An increasing number of Baby Boomers have grown reluctant to use the word retirement. And, why not? After all, we shouldn’t allow the dictionary to determine what our post-career years look like. It’s time to write our own definition of retirement…
My friends are getting sick at an alarming rate. No doubt it goes with the aging process. We all get our share of aches and pains but some illnesses are a matter of life and death.
When your friend is diagnosed with a serious illness, what’s the best way to respond?
When my friend Tom died, his wife found a typed sheet of paper in his briefcase. The words “Personal Commandments” were at the top. There were 50 one-line truths he had committed to live by.
When I saw the list, I realized it had been based on his habit of reading one book a week for the previous 35 years. These 50 timeless truths are applicable to all age groups, but are words to live by for people over 60.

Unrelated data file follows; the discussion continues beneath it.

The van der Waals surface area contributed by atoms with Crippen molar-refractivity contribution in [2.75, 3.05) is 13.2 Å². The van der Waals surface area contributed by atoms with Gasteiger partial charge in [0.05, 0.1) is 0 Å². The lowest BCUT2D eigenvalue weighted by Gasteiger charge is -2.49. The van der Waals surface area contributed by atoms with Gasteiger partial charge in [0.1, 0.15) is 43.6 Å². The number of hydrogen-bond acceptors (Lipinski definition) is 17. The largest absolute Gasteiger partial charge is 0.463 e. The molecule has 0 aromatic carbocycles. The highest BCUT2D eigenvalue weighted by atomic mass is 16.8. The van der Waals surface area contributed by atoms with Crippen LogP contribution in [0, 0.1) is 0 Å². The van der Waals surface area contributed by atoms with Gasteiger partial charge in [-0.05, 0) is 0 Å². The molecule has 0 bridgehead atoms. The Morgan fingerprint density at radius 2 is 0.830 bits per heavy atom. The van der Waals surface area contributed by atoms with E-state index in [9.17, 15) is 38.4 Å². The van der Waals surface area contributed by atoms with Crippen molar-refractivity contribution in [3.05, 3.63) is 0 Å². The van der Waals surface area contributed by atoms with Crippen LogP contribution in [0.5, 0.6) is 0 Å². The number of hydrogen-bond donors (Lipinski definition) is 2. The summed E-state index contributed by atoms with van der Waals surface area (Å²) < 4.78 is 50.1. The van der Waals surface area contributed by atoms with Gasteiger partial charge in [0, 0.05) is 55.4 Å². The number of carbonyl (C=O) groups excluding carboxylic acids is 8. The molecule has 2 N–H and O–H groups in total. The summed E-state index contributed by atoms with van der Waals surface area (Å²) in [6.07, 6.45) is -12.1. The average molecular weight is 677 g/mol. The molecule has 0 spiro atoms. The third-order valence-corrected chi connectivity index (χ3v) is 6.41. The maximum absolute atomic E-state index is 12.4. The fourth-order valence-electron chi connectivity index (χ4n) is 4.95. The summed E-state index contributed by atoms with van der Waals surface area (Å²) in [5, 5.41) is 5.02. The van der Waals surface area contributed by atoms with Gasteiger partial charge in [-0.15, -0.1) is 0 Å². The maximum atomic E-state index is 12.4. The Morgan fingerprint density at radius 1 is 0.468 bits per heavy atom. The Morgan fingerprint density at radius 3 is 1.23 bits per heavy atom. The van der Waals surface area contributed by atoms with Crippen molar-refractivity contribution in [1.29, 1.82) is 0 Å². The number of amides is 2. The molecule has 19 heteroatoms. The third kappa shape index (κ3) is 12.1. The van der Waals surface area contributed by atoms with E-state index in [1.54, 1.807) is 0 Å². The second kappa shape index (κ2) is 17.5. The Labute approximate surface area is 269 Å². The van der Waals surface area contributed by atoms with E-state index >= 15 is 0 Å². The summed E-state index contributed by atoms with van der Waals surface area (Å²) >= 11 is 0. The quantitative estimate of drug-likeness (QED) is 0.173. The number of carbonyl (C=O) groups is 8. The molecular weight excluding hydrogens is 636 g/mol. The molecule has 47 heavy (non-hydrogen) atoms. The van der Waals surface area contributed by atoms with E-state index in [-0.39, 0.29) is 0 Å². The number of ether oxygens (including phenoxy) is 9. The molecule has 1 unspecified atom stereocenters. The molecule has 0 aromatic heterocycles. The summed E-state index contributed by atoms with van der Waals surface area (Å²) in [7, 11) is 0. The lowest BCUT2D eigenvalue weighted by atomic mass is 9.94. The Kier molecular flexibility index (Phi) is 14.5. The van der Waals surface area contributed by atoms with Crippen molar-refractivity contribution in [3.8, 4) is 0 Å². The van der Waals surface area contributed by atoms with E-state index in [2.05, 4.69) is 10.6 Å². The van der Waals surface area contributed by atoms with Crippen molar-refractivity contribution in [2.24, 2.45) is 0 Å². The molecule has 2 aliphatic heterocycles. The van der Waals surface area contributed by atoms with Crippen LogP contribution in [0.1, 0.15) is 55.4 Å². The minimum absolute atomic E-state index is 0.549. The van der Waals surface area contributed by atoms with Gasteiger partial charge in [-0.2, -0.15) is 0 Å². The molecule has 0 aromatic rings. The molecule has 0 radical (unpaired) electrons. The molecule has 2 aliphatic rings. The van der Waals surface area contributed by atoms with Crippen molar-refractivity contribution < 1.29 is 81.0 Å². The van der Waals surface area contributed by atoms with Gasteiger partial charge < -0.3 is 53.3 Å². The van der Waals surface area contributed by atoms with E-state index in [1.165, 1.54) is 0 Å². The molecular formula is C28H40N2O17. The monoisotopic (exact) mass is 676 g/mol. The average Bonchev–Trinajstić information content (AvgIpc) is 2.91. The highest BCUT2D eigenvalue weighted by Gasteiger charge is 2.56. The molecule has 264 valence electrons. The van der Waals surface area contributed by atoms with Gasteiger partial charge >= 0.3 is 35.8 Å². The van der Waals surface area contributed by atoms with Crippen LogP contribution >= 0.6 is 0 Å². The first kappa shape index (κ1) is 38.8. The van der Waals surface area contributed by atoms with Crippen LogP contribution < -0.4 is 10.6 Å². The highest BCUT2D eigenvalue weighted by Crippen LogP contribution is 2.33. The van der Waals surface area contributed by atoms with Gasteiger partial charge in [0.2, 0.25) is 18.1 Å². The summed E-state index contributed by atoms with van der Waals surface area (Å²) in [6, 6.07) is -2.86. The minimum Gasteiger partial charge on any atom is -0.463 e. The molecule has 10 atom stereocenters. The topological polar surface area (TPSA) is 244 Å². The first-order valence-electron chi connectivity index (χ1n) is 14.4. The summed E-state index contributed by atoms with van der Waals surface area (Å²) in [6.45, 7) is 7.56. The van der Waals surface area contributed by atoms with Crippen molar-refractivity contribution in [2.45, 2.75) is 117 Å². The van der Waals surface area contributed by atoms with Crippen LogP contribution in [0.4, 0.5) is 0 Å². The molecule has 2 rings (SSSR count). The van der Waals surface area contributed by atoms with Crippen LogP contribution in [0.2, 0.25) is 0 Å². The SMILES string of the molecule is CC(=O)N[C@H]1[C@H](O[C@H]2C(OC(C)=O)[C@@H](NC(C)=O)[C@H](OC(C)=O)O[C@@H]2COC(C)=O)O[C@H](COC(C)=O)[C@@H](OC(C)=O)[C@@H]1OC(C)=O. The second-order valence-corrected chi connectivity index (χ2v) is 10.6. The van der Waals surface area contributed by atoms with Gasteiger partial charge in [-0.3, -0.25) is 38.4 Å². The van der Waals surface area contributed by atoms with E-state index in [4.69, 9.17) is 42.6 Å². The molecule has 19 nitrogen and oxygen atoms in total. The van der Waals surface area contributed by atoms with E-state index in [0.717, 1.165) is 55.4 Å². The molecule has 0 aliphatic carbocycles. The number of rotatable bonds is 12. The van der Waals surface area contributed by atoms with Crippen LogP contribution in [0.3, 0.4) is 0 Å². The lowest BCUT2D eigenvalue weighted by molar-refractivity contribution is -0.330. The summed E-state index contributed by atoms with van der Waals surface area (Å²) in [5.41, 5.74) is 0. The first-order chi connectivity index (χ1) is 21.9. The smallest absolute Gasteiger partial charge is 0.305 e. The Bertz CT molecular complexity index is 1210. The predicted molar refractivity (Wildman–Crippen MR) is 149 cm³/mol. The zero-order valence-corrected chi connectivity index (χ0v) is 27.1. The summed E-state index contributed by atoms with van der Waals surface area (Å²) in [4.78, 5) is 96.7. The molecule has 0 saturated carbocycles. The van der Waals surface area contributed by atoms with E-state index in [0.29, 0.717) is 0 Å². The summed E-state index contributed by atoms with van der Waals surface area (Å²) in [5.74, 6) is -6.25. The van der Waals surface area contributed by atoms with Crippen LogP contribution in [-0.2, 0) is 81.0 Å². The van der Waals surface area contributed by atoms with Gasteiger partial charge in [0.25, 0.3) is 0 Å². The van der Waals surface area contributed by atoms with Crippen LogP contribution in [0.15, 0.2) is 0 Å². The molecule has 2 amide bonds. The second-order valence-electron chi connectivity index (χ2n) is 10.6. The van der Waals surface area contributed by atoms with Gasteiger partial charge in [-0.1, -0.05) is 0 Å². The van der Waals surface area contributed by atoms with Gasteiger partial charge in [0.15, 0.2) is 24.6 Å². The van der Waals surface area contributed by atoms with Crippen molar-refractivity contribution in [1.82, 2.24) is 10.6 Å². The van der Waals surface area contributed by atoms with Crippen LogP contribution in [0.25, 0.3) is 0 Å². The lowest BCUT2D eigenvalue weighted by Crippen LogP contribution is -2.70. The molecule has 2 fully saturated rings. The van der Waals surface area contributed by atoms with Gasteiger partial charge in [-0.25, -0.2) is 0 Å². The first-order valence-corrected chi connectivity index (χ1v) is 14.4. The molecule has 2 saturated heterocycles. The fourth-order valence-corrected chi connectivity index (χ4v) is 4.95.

Too many people slide into life after retirement with low expectations. Life has taught them not to expect much. So, they arrive at this station in the journey, beat up and worn out. Surviving becomes the all-consuming goal.
The new buzz word for Baby Boomers is “reinvention.” Your career is winding down. You are not quite as energetic. Your focus shifts. Priorities rearrange themselves. When you started out in life you needed to invent yourself and now, with these passing years, you need to reinvent yourself.